Digital Printing Quality for Playing Cards
Game publishers are frequently shocked at the high quality that short-run digital printing can achieve these days. The reason the quality gap between short-run, digital printing and high-volume printing has closed (assuming you’re printing with the right digital printing equipment) is that the actual print process used is not all that different.
If you’ll spare a few moments, we can level up your expertise on how this digital printing stuff works.
Digital vs. Offset?
Before OneBookShelf started providing print services for books and cards, I misused terms like “offset printing” and “digital printing.” I was among the number of people in the game industry who didn’t always get these terms quite right. So let’s first make sure we have some terminology straight.
Nearly all digital printing is done by offset printing. The term “offset printing” simply refers to any printing method where the image is applied from an imaging surface to an intermediate surface and then to the paper. For most high-volume, commercial print presses, this means that water and ink are placed onto an image cylinder (or plate cylinder) which then transfers the ink and water to a rubber “blanket” (or offset cylinder) which then makes the impression onto the paper itself.
Large presses do their offset printing using a method called offset lithography which works because water and ink don’t mix, and the image plate that is wrapped around the image cylinder can be photographically treated to make only parts of the image plate receptive to holding ink.
And as you may already know, color offset presses normally work by having a set of rollers for each of the Cyan, Magenta, Yellow, and blacK (CMYK) colors which can combine to form any color on the final printed paper. This CMYK process differs from the Red, Green, Blue (RGB) process used on monitors and televisions to mix and form colors.
The difference for digital presses vs lithographic presses is not the offset process; both types of presses are technically offset presses. The difference is that digital presses use different processes for both 1) placing the image on the image cylinder and 2) placing ink (or toner) on the image cylinder and then to the offset cylinder and to the paper.
Instead of the lithographic process, digital presses use some variation of electrophotographic printing. The image cylinder is electrically charged, and then a laser writes the image negative onto the cylinder changing the electrical charge where the image will go. As the plate then passes through toner, the toner is electrically attracted to stick to the plate based on the charged or uncharged areas of the plate. It’s like one big Etch a Sketch using electrostatics/magnetism to decide where the ink goes.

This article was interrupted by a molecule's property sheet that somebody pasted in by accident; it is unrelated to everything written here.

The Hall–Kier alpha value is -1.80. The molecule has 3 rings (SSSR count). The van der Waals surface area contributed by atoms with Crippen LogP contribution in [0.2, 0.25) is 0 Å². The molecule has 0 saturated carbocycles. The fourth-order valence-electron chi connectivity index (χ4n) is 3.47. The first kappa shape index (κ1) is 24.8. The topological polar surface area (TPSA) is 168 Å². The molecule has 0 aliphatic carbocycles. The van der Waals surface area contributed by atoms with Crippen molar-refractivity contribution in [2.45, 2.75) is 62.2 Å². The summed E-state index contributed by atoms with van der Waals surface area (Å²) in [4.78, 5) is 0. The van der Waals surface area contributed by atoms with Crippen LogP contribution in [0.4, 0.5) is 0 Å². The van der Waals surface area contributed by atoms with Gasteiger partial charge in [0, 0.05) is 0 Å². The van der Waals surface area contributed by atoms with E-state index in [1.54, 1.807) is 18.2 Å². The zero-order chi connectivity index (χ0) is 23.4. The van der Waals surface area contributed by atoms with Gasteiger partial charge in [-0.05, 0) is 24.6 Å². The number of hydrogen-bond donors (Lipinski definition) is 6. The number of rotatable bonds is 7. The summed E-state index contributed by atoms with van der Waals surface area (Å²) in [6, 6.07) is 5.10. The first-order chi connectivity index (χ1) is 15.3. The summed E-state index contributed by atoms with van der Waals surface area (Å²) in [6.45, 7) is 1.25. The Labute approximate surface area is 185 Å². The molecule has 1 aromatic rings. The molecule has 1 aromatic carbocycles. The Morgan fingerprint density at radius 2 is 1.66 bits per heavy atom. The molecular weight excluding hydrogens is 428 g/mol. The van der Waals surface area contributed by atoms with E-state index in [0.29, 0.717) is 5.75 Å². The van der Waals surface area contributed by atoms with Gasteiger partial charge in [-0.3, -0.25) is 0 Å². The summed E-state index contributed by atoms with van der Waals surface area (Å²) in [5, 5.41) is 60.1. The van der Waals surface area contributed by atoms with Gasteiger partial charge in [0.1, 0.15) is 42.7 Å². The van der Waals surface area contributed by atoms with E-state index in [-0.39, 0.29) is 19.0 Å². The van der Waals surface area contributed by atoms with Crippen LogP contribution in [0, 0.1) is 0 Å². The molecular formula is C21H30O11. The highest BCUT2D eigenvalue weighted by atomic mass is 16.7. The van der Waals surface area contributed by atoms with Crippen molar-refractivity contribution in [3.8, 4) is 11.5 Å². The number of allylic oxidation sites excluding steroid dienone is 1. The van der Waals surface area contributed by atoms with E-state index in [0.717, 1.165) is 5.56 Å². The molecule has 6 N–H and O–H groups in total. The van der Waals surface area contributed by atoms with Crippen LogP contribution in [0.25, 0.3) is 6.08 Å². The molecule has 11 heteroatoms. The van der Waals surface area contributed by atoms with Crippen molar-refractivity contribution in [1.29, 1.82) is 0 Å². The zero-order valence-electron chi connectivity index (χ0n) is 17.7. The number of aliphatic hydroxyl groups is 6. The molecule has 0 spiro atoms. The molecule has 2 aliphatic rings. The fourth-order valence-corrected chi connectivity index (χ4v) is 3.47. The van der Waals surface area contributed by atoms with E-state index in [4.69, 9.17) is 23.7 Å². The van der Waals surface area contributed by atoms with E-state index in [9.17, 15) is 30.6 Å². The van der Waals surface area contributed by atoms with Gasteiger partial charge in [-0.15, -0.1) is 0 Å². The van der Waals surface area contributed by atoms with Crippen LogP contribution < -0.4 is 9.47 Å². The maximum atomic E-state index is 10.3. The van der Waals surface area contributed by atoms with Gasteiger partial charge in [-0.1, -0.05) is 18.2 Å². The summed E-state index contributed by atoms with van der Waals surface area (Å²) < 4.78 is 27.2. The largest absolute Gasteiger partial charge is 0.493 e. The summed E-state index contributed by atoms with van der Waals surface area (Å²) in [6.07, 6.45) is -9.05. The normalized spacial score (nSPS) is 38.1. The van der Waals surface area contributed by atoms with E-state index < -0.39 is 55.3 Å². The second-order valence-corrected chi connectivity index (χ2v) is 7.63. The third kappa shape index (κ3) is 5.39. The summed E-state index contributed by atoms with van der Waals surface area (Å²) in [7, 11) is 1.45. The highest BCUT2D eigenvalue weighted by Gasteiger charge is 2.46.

You can see this process at work in this video of a Kodak digital press:
In lithographic printing, the image plate is burned in once photographically and then mounted on press and the same image is rolled out thousands of times. With digital presses, the image is written to the image cylinder by laser or LED anew with every roll which means each sheet of paper passing through the press can get a different image.
Toner vs Ink
So why do some digitally printed items look like photocopies and some look indistinguishable from lithographic press work? Not all digital presses are the same.
Many lower-end digital presses use dry toner and xerography (Greek language nerds will know that “xero” means dry and “graph” refers to writing). The problems with dry toner presses are many:
- Dry toner can clump causing banding or lines in areas of heavy, solid color.
- Dry toner is fused after being applied to paper rather than going into the paper through pressure. Dry toner sits on top of the paper, unlike liquid ink that saturates into the paper and allows properties of the paper to come through. This is why dry toner has a high-gloss sheen even when printed on matte paper stocks.
- Dry toner does not reproduce true color tones as well in CMYK color combination.
- Dry toner is more prone to color fading.
While digital printing on machines using dry toner is getting better, it still does not match the quality of lithographic press work.
The exception for digital printing are presses like the HP Indigo which use liquid toner instead of dry toner. This liquid toner still adheres to the image cylinder by electrical charge, but the Indigo press then uses a rubberized blanket (offset cylinder) more like a lithographic press. When the liquid toner hits paper, it sinks into the paper instead of sitting on top of the paper as a baked-on layer of fused, dry toner. This allows a more faithful reproduction of matte finishes like you see on most lithographically-printed cards.
Of course in any printing process there are many factors that determine the final quality of the output: the print files, the pre-press processing, the card stock selected, press work, coating, cutting, etc.
At DriveThru, all of our cards are printed on HP Indigo presses, and we use card stocks like Arjo Wiggins Matte. These are two of the larger quality factors which allow us to produce cards that customers can shuffle right into their collection of cards printed on large lithographic web press runs. This is especially important as we do community card creators for games like the Pathfinder Adventure Card Game, where customers will need their custom-created cards to shuffle seamlessly into their existing deck collection so they cannot tell the difference between cards printed digitally vs lithographically during play.
When we get publisher feedback like this:
I shuffled a few of the your newest cards into a pile with some Carta Mundi cards, and asked a couple of people to divide them into DriveThru and Carta Mundi piles, and nobody did it correctly. Good job.
Then we know we’re at the quality level publishers need to see before they include digital printing in their publishing toolbox.